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Red Summer: When Racist Mobs Ruled

American Experience

This article was originally published by American Experience to accompany the rebroadcast of GOIN BACK TO T-TOWN. Written by DeNeen Brown and edited by Ben Greenberg.

Rioters on the south side of the Douglas County Courthouse in Omaha, NE on Sept 28, 1919. History NebraskaRioters on the south side of the Douglas County Courthouse in Omaha, NE on Sept 28, 1919. History Nebraska

By DeNeen L. Brown

On September 27, 1919, a mob of at least 10,000 white people stormed the courthouse in Omaha, Nebraska, demanding the sheriff turn over Will Brown, a 40-year-old Black man. They raided the building, scaled walls and smashed windows. When the mob’s initial demands were refused, they set fire to the courthouse, turning it into a seething furnace. Omaha Mayor Ed Smith tried to intervene, but the mob tried to lynch him. Smith escaped badly injured. Terror-red-summer-Will-Brown-pd.jpg Will Brown. Public domain

From inside the courthouse, terrified white inmates threw down a note surrendering to the mob: THE JUDGE SAYS HE WILL GIVE UP NEGRO. BROWN. HE IS IN THE DUNGEON. THERE ARE TEN WHITE PRISONERS ON THE ROOF. SAVE THEM.”

The frenzied horde finally broke into the jail and dragged Brown out. They tortured him, dismembered him, tied a rope around his neck and hoisted him up on a pole on the south side of the courthouse. As his body dangled in agony, they shot him more than 100 times. After they were sure he was dead, they sliced the rope and Brown’s body dropped to the pavement. Then the frenzied mob, which the local newspaper referred to as a lynching committee,” cursed, kicked and spat on the body of the Black man.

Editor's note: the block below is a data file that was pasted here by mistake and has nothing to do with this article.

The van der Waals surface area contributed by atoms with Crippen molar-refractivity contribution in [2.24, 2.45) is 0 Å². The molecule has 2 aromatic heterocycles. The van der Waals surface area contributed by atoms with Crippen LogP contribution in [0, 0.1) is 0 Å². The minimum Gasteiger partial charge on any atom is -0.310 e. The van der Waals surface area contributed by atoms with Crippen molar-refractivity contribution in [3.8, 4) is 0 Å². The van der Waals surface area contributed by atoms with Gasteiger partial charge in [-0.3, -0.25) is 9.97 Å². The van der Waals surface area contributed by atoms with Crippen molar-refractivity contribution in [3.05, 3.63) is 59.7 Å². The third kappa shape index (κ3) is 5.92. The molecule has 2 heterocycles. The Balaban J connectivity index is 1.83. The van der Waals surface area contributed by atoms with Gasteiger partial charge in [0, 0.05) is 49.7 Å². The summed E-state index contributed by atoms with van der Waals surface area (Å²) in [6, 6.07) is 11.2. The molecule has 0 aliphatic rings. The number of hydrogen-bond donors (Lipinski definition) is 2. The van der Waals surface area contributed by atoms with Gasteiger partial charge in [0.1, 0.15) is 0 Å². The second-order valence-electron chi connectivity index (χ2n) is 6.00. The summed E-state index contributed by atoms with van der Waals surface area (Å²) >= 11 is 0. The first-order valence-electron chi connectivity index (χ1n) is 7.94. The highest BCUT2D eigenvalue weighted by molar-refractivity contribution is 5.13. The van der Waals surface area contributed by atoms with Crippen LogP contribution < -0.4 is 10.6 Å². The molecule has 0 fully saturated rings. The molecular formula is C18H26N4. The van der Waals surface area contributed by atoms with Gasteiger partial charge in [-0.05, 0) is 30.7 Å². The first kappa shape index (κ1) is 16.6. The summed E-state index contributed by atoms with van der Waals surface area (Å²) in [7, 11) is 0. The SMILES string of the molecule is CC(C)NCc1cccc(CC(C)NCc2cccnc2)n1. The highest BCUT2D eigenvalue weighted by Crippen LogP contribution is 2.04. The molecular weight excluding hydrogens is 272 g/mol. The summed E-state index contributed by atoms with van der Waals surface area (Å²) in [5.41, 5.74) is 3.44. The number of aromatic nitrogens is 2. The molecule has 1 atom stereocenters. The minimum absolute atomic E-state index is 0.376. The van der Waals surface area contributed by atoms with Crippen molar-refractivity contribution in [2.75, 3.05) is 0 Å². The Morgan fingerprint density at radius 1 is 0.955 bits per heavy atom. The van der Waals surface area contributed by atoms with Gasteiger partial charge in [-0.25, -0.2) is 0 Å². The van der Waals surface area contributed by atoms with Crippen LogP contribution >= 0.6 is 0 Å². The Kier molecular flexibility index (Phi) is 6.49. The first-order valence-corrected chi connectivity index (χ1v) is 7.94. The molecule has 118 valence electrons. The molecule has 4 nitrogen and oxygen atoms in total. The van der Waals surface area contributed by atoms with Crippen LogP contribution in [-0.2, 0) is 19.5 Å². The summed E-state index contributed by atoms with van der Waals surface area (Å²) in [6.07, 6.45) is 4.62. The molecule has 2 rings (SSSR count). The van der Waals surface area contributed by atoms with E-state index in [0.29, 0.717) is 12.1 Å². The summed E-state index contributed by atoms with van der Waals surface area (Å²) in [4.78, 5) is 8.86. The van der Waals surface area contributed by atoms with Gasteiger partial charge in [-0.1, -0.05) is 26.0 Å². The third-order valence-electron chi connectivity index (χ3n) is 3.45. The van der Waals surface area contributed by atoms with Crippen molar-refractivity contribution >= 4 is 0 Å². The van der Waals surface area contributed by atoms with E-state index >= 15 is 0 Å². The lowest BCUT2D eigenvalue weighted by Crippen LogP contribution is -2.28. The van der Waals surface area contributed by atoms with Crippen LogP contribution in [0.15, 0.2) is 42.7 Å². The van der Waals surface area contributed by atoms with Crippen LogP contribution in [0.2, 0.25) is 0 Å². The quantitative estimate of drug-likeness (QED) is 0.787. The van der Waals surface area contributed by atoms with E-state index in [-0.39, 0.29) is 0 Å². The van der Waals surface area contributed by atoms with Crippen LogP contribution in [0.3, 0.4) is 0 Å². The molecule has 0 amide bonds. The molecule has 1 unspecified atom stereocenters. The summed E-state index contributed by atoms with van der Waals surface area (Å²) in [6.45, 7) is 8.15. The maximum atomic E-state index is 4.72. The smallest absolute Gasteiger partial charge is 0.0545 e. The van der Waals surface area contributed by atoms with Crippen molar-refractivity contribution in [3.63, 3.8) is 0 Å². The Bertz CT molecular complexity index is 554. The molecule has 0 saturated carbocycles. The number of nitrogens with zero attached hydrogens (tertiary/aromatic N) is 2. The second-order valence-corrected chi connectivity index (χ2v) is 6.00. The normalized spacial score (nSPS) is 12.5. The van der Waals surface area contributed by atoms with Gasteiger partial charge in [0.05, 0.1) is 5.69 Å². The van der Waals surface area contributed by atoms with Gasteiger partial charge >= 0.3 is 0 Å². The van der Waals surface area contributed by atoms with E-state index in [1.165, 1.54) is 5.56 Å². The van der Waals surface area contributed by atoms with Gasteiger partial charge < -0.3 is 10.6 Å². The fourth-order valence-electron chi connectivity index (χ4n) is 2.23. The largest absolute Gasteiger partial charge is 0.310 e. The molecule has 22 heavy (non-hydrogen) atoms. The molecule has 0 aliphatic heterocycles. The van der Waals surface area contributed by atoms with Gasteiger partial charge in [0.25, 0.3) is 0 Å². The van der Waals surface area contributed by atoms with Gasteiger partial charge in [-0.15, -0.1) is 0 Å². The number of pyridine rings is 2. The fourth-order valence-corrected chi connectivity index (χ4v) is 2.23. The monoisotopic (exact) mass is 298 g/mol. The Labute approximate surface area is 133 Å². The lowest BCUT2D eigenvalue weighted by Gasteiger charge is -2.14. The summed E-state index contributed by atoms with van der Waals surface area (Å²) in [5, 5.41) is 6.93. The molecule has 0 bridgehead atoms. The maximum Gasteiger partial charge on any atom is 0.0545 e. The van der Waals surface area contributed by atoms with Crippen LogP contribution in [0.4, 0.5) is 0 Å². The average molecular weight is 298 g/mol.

Read the full article at American Experience

DeNeen L. Brown has been an award-winning writer at The Washington Post for more than 35 years. Brown, who has written for the Metro, Magazine and Style sections, was also a Canada bureau chief for The Washington Post. As a foreign correspondent, she wrote dispatches from Greenland, Haiti, Nunavut and an icebreaker in the Northwest Passage. She is an associate professor of journalism at the Philip Merrill College of Journalism at the University of Maryland.

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